Russia moves to ban abortion in private clinic


Eastern Europe


Abortion numbers have always been very high in Russia, although they have been dropping since 1990. Now, there is a plan to ban it in private clinics. Photo AFP, Alexey Sazonov

The Russian State Duma has a new draft on the table. The Parliament has to decide whether private clinics should be allowed to terminate pregnancies.

One of the regions in Russia took the initiative for the ban. The document in the database of the Duma is signed by Evgeniy Lyulin, the chairman of the Nizhny Novgorod region, Ria Novosti writes.

The bill is an amendment to Article 56 of Russian law concerning health matters. It proposes to add a paragraph that reads that "artificial termination of pregnancy is carried out in medical organisations of the state and the municipal health care system."

Earlier, deputies of the Nizhny Novgorod region explained to Ria Novosti that private clinics should not be allowed to perform abortions because they do not provide women with sufficient counselling before an abortion and also do not always comply with the rule that a woman has a consideration period of at least a week between the consultation and the actual abortion.

The Russian Orthodox Church has supported the draft, Ria Novosti writes. Priest Fyodor Lukyanov, chairman of the Commission for Family Affairs of the Church, hopes the amendment will be adopted in 2024. Lukyanov thanked the bill's initiators for their "real civil and patriotic position in the field of protecting traditional family values."

The priest also stresses that pregnant women should feel supported by society. Abortions, he argues, are bad for the moral and physical health of families and women. "According to the results of scientific research, the countries of Europe and Asia have the highest rates of breast cancer in countries with the highest number of abortions", he said.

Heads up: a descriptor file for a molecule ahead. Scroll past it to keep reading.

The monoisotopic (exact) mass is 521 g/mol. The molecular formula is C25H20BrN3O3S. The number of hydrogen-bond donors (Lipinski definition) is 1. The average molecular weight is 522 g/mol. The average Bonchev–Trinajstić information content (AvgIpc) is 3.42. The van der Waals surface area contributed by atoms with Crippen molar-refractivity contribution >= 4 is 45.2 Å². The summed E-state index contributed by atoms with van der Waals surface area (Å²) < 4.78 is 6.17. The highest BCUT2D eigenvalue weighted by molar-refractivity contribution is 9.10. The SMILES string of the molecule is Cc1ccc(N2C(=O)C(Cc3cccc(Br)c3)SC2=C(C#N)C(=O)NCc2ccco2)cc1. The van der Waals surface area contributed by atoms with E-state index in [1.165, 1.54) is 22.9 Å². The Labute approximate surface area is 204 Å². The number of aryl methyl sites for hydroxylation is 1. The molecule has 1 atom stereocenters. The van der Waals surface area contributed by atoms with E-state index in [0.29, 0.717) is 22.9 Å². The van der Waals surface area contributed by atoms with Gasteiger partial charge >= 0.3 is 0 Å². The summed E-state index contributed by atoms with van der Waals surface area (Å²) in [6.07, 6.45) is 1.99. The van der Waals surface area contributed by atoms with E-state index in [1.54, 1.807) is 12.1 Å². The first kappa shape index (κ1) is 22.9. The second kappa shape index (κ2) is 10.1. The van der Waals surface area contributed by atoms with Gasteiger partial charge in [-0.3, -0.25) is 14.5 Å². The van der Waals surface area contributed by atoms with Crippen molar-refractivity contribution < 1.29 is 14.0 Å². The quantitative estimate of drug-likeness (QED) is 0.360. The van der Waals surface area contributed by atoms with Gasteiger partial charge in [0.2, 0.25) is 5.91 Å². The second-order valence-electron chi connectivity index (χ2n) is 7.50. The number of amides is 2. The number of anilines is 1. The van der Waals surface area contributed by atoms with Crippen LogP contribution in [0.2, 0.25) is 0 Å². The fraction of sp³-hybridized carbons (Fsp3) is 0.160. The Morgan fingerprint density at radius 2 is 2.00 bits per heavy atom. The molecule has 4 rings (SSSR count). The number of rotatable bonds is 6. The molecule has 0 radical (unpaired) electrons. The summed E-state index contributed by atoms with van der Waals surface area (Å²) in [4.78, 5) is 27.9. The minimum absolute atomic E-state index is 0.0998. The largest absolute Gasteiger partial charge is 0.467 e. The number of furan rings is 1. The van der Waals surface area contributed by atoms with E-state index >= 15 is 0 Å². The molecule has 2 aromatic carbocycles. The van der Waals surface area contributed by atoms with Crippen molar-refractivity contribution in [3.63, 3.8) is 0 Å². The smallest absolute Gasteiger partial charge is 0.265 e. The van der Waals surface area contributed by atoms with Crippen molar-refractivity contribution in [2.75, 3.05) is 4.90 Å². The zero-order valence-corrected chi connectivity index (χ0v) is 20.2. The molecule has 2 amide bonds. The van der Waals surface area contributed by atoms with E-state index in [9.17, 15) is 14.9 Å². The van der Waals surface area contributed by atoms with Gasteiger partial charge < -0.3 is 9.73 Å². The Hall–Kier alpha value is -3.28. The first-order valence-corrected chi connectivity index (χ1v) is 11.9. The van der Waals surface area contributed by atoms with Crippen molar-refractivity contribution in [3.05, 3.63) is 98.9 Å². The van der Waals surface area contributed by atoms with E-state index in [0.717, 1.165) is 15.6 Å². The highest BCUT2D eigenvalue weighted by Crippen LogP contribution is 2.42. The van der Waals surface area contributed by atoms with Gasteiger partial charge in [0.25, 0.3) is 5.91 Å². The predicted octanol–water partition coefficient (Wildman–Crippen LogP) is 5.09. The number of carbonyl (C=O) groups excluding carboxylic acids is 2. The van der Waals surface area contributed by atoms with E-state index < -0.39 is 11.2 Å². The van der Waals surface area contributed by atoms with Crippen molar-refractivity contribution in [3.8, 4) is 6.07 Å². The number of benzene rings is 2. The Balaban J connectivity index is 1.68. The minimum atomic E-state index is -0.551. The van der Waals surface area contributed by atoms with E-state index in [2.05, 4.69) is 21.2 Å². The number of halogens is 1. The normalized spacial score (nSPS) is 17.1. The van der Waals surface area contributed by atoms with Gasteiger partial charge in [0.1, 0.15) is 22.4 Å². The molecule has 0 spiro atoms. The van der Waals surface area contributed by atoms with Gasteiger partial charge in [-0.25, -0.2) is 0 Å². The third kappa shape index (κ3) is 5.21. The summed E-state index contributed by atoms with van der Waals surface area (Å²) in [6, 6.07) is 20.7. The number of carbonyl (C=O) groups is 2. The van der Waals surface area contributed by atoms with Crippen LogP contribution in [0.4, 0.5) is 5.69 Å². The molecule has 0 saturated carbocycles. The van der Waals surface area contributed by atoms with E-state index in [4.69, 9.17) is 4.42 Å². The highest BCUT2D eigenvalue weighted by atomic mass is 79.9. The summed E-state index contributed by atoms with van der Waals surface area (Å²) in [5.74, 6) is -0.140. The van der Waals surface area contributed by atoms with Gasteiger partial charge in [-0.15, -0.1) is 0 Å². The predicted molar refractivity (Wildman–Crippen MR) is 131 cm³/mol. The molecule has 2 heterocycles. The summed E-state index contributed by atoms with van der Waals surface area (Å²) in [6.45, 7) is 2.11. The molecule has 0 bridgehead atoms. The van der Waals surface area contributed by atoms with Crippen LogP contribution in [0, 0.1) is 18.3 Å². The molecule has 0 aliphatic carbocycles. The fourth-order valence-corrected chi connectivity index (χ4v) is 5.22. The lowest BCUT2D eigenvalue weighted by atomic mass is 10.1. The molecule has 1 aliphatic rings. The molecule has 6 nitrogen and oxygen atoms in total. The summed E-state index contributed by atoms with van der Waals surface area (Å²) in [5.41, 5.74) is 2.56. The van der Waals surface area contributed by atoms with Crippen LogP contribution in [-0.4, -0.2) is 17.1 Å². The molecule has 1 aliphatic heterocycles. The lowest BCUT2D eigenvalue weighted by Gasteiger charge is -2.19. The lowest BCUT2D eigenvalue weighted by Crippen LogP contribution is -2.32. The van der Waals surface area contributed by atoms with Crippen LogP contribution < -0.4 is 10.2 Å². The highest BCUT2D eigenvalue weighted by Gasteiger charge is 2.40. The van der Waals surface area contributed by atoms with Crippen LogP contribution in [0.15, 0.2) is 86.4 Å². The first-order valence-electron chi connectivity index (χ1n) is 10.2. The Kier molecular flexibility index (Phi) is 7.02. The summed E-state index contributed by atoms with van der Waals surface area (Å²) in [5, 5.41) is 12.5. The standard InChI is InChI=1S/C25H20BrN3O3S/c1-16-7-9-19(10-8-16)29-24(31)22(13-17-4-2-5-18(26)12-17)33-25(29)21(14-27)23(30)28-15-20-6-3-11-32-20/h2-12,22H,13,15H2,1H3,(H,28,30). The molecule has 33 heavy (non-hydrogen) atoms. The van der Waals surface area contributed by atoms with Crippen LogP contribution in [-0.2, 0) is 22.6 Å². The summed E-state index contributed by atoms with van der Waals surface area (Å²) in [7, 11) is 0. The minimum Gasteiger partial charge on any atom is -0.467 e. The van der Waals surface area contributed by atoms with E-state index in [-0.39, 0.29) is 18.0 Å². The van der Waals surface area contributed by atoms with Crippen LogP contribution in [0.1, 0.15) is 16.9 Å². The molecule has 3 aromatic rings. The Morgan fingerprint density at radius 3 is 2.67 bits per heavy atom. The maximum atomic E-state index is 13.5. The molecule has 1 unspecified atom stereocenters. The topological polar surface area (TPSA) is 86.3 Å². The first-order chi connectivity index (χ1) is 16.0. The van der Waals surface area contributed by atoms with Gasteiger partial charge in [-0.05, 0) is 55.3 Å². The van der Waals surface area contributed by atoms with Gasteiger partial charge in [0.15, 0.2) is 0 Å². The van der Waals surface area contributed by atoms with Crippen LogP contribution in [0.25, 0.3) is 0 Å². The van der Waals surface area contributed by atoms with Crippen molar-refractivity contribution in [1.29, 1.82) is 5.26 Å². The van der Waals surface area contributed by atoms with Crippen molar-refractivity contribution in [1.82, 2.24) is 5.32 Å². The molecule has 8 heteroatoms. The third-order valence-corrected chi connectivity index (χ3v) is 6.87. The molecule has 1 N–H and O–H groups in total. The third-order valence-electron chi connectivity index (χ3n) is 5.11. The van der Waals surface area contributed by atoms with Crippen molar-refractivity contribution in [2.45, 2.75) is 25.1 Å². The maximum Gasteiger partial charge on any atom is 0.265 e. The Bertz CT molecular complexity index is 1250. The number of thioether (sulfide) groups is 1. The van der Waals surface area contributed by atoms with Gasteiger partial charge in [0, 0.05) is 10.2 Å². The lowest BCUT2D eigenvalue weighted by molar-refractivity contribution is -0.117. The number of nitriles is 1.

Lukyanov is convinced that banning private clinics from performing abortions will make family support measures and measures to reduce the number of abortions more effective.

The bill is part of a campaign to boost Russia's demography. The Russian population is suffering a severe decline. Several regions in Russia have already taken measures to tighten the abortion legislation. Some of them have voiced support for fines for inducing abortion. Others have already forbidden abortions in private clinics.

In November, Russian President Vladimir Putin called the number of abortions in Russia acute. Russia traditionally has had a very high number of abortions. According to Putin, there are several ways to bring the number of abortions down. He spoke of banning the sale of abortion drugs, increasing the level of welfare in the country and helping young families.



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